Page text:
Further tweaks to the apprenticeship levy look certain to be made in the autumn, when new chancellor Savid Javid is expected to deliver his first Budget.
In his final Budget speech in October 2018, former chancellor Philip Hammond halved the amount small firms taking on apprentices had to pay from 10% to 5%.
But Javid revealed his intention “to broaden the apprenticeship levy into a wider skills levy” when writing in the Financial Times shortly after his appointment.
“This would give employers the flexibility they need to train their workforce, while ensuring they continue to back apprenticeships”, Hammond’s successor said.
The levy was introduced in April 2017 and requires employers with annual pay bills of more than £3 million to allocate a sum equal to 0.5% of their wage bill.
The proceeds go towards a collective apprenticeships pot, which is used to fund work-based training schemes.
It has been under fire ever since, with several campaign groups claiming the measure is not fit for purpose.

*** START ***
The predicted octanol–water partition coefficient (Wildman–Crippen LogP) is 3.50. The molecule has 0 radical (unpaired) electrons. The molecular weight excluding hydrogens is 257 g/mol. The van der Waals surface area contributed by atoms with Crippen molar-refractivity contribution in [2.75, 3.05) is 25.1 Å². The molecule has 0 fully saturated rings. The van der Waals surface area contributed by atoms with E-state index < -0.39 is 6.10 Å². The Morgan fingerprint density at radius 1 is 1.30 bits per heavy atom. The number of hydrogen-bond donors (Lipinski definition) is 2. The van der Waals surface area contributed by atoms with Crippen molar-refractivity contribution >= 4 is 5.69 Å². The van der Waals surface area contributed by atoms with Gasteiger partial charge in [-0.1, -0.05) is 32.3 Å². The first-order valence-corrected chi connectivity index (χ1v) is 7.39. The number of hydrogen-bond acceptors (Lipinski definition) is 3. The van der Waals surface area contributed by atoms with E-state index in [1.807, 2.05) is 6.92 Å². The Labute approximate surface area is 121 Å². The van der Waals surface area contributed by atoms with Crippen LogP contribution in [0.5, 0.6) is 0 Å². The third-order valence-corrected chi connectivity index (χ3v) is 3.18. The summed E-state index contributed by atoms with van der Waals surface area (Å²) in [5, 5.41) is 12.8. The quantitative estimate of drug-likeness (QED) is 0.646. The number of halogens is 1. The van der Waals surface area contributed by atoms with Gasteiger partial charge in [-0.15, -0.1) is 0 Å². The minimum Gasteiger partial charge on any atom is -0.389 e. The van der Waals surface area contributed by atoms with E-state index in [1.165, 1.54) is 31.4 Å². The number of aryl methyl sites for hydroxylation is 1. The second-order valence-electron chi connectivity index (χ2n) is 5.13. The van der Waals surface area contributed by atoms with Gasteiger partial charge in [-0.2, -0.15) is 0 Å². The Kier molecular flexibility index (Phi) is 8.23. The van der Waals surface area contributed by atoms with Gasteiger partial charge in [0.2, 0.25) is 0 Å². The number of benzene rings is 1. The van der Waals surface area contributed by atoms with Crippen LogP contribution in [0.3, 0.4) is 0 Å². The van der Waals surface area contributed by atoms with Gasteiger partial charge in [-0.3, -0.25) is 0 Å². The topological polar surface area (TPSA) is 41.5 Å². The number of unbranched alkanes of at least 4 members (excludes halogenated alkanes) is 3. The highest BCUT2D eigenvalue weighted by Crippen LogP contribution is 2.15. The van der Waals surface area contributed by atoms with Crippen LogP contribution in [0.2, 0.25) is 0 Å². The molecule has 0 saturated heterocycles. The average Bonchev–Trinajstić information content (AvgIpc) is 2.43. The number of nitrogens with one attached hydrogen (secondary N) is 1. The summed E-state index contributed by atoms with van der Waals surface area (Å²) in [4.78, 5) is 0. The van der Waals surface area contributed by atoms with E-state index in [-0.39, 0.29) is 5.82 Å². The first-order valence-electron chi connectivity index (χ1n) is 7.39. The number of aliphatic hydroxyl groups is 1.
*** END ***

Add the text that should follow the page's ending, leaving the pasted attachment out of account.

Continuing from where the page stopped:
The Recruitment and Employment Confederation (REC) backed Javid’s comments and urged him to deliver on his pledge.
Sophie Wingfield, head of policy at the REC, said:
“Sajid Javid’s recognition of the need to reform the apprenticeship levy is welcome.
“The levy was implemented with the best of intentions, and could help benefit the progression opportunities for many more workers if it is used for broader training.
“Locking out temporary workers needs to end so that critical industries facing skills shortages, like hospitality and social care, can access the talent they need.”
The REC’s comments echo those made earlier this year by the Institute of Directors (IoD), which said the Government “should not shy away from broadening the scope of the levy”.
Stephen Martin, director-general at the IoD, said:
“Opening out the system to encompass other forms of training would be to the benefit of employer and employee alike.”
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